Friday, October 30, 2020

Miracle on 34th Street

This is a very bad time to live in the now or take things a day at a time. Most people probably fuel their hopes by imagining themselves a year from now when ostensibly the whole pandemic hopefully will  be passed. Remember when you used to go to Rockefeller Center to skate or just to see the  holiday windows? With midtown crowded again and the same Salvation Army soldiers parked out in front of Saks Fifth Avenue, across from the statue of Atlas with the world on his shoulders, you may in fact find yourself running into one of the few fellow sufferers you were lucky to see at the time of the troubles. There’s always someone, perhaps it’s the receptionist at the dentist’s office where you were forced to go when your bridge cracked,who's going to elicit a double take as you negotiate the holiday throngs. It’s all like one of those old celluloid projectors where the film would get jammed. When you re-threaded it, you’d start Miracle on 34th Street just where you left off. Depending on how old you are, 2020 will undoubtedly end up being one of those events people tell to their children or grandchildren, say like war years when there was rationing or the previous Spanish flu epidemic of 1918 which created its own historical legacy and left its own scars.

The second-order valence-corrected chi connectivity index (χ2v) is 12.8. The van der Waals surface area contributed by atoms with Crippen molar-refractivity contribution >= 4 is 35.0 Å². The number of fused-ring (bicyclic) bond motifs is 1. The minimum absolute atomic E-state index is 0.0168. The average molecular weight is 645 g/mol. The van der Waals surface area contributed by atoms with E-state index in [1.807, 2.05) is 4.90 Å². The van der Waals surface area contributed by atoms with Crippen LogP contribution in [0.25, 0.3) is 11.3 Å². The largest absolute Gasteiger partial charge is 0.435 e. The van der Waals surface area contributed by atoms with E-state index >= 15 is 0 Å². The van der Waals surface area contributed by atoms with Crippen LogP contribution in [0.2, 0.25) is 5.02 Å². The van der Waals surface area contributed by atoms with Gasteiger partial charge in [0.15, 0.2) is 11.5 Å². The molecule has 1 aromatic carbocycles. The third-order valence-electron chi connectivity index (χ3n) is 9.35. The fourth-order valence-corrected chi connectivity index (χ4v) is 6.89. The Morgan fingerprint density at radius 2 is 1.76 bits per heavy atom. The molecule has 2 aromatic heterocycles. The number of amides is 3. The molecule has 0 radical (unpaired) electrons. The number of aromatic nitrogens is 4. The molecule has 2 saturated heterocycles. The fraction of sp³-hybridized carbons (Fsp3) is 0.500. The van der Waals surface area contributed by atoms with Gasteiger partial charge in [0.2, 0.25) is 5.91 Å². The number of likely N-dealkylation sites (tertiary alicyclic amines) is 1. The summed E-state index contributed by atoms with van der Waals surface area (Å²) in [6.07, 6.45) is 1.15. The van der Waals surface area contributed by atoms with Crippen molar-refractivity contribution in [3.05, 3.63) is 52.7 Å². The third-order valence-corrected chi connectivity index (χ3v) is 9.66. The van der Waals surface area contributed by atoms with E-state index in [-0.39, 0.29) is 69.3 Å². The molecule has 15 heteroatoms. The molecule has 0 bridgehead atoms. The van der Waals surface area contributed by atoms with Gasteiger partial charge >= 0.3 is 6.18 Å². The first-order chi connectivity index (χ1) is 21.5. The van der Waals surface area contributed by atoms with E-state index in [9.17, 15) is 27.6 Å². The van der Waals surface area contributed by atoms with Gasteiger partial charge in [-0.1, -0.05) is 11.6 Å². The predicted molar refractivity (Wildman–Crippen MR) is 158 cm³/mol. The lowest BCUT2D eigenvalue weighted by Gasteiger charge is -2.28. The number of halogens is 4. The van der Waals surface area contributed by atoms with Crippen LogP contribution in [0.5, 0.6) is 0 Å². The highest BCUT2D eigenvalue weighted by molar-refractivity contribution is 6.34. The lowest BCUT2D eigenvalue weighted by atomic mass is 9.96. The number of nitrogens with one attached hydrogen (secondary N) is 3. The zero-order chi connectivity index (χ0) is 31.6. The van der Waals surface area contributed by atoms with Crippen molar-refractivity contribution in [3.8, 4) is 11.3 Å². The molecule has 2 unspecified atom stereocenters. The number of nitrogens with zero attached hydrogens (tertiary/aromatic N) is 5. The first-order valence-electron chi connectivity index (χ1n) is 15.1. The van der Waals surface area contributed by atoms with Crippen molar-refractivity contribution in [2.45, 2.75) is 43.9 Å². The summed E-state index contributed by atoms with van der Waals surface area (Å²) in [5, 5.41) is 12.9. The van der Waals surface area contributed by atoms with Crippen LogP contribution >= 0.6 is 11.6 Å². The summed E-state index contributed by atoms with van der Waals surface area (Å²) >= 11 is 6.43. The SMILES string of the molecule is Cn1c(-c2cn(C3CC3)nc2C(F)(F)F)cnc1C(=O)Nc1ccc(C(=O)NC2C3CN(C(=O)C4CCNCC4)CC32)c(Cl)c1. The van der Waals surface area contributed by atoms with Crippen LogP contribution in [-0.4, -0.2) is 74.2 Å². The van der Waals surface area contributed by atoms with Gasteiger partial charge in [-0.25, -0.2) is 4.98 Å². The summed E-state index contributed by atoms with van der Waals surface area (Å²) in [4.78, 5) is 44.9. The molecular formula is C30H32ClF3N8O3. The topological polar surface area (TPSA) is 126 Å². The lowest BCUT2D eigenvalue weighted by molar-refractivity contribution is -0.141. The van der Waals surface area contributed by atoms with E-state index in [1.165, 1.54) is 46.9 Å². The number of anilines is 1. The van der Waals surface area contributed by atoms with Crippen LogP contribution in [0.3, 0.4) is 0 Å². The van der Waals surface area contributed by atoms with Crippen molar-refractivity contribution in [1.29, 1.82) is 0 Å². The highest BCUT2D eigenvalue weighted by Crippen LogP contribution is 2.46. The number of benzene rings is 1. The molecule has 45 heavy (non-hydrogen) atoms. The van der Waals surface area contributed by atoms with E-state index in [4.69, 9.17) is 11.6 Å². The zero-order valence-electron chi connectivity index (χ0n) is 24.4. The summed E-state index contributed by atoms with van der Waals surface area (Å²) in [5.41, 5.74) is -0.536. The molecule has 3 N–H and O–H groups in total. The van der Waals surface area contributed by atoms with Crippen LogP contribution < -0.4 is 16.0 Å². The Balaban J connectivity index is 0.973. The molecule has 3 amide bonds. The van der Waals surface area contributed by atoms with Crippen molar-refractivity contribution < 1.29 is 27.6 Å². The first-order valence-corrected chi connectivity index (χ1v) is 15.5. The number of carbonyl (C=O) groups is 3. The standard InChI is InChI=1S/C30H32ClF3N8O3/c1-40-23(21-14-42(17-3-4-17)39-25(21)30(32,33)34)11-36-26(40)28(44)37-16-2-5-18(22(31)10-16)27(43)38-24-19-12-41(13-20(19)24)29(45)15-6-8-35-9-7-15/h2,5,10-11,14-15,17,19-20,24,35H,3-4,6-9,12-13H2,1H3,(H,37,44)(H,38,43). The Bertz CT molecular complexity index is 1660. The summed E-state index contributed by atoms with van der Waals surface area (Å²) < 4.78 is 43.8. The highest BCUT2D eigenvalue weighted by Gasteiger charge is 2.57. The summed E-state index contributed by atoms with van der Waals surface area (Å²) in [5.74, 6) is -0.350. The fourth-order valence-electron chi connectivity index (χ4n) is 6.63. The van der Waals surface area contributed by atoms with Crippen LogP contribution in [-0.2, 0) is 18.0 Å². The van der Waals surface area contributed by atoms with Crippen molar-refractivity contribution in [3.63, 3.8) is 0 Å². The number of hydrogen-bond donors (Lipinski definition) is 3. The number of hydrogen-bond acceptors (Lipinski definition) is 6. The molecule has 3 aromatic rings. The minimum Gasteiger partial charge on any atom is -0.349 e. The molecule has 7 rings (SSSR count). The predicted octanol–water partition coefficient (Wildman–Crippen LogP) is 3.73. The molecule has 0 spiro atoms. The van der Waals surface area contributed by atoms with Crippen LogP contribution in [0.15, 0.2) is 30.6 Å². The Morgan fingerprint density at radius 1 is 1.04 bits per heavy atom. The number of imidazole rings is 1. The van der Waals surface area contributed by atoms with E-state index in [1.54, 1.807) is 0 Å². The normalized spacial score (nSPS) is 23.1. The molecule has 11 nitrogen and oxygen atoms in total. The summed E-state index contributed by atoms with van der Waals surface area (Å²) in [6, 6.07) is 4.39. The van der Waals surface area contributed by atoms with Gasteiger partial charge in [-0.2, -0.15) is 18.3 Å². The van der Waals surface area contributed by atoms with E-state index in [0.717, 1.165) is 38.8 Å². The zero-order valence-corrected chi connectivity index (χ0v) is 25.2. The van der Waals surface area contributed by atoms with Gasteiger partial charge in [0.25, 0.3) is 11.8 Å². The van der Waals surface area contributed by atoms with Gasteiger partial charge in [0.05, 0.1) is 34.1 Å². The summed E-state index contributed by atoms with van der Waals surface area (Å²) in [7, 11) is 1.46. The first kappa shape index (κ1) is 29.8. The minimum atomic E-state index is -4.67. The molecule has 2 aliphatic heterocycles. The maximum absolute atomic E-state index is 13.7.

No comments:

Post a Comment

Note: Only a member of this blog may post a comment.